In World War II's final moments in Europe, Associated Press correspondent Edward Kennedy gave his news agency perhaps the biggest scoop in its history.
He reported, a full day ahead of the competition, that the Germans had surrendered unconditionally at a former schoolhouse in Reims, France.
For this, he was publicly rebuked by the AP, and then quietly fired.
The reason: The veteran reporter was accused of breaking a pledge that he and 16 other correspondents had made to keep the surrender secret for a time, as a condition of being allowed to witness it. This was done so Russian dictator Josef Stalin could formally announce the defeat in Berlin.
Kennedy viewed the embargo as a political security issue, rather than a military one, and felt compelled to report the surrender, especially after learning that German radio had already broadcast the news.
In 2012, almost 50 years after Kennedy's death, then-AP President and CEO Tom Curley apologized for the way the company had treated the journalist.
Ed Kennedy, pictured below, was one of 17 reporters taken to witness the ceremony.
He and the others were hastily assembled by military commanders, then pledged to secrecy by a U.S. general while the group flew over France. As a condition of being allowed to see the surrender in person, the correspondents were barred from reporting what they had witnessed until authorized by Allied headquarters.
Initially, the journalists were told the news would be held up for only a few hours. But after the surrender was complete, the embargo was extended for 36 hours—until 3 p.m. the following day.
Kennedy was astounded.
"The absurdity of attempting to bottle up news of such magnitude was too apparent," he would later write.
Nevertheless, he initially stayed quiet. Then, at 2:03 p.m., the surrender was announced by German officials, via a radio broadcast from Flensburg, a city already in Allied hands. That meant, Kennedy knew, that the transmission had been authorized by the same military censors gagging the press.
Furious, Kennedy went to see the chief American censor and told him there was no way he could continue to hold the story. Word was out. The military had broken its side of the pact by allowing the Germans to announce the surrender. And there were no military secrets at stake.
The censor waved him off. Kennedy thought about it for 15 minutes, and then acted.
Seventy years after the scoop, the AP is making Kennedy's original story and photographs available...
Germany surrendered unconditionally to the Western allies and the Soviet Union at 2:41 a.m. French time today. (This was at 8:41 p.m. Eastern war time Sunday, May 6, 1945.)
The surrender took place at a little red school house that is the headquarters of Gen. Dwight D. Eisenhower.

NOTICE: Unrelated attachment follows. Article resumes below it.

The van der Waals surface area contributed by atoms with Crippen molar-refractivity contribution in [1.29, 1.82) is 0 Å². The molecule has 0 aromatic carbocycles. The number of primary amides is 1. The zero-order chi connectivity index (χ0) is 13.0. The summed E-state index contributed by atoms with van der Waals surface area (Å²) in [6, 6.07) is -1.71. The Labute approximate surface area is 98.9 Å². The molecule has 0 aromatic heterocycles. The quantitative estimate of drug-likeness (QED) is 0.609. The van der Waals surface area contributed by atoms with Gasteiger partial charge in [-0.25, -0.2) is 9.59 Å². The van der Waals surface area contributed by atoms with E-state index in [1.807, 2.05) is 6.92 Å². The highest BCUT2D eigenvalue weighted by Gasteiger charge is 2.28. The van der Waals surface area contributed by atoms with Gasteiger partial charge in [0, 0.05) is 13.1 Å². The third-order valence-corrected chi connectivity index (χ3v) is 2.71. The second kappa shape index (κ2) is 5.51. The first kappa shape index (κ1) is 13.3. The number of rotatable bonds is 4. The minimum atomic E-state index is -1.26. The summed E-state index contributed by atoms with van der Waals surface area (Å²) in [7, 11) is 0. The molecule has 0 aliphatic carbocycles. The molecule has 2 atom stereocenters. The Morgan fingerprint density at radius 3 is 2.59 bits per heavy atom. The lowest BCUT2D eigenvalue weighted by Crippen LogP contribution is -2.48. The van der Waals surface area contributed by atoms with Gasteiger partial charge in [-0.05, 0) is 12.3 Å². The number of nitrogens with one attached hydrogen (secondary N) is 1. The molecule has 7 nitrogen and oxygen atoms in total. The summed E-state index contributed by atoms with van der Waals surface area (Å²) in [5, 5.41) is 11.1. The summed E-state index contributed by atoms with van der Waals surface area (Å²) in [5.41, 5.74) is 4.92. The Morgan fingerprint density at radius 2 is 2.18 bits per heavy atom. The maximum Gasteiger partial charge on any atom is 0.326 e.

The surrender was signed for the Supreme Allied Command by Lt. Gen. Walter Bedell Smith, chief of staff for Gen. Eisenhower.
It was also signed by Gen. Ivan Susloparov of the Soviet Union and by Gen. Francois Sevez for France.
Gen. Eisenhower was not present at the signing, but immediately afterward Gen. Alfred Jodl and his fellow delegate, Gen. Admiral Hans Georg von Friedeburg, were received by the supreme commander.
They were asked sternly if they understood the surrender terms imposed upon Germany and if they would be carried out by Germany.
They answered yes.
Germany, which began the war with a ruthless attack upon Poland, followed by successive aggressions and brutality in concentration camps, surrendered with an appeal to the victors for mercy toward the German people and armed forces.
After signing the full surrender, Gen. Jodl said he wanted to speak and received leave to do so.
"With this signature," he said in soft-spoken German, "the German people and armed forces are for better or worse delivered into the victor's hands.
"In this war, which has lasted more than five years, both have achieved and suffered more than perhaps any other people in the world."
* * *
After being fired by the AP, Kennedy took a job as managing editor of the Santa Barbara News-Press in California, and then went on to become publisher of the Monterey Peninsula Herald. He died at age 58 after being struck by an automobile.
Kennedy's family had held on to the manuscript for decades before his daughter, Cochran, began looking for a publisher.
She said that even though she was only 16 when her father died, she got the impression he still took great joy in his career, despite the episode.
Curley said Kennedy's daughter approached him around the same time he had become interested in the matter while helping with work on the book "Breaking News: How The Associated Press Has Covered War, Peace, and Everything Else." The publication of Kennedy's memoir prompted the AP's apology, Curley said.
He called Kennedy's dismissal "a great, great tragedy" and hailed him and the desk editors who put the surrender story on the wire for upholding the highest principles of journalism.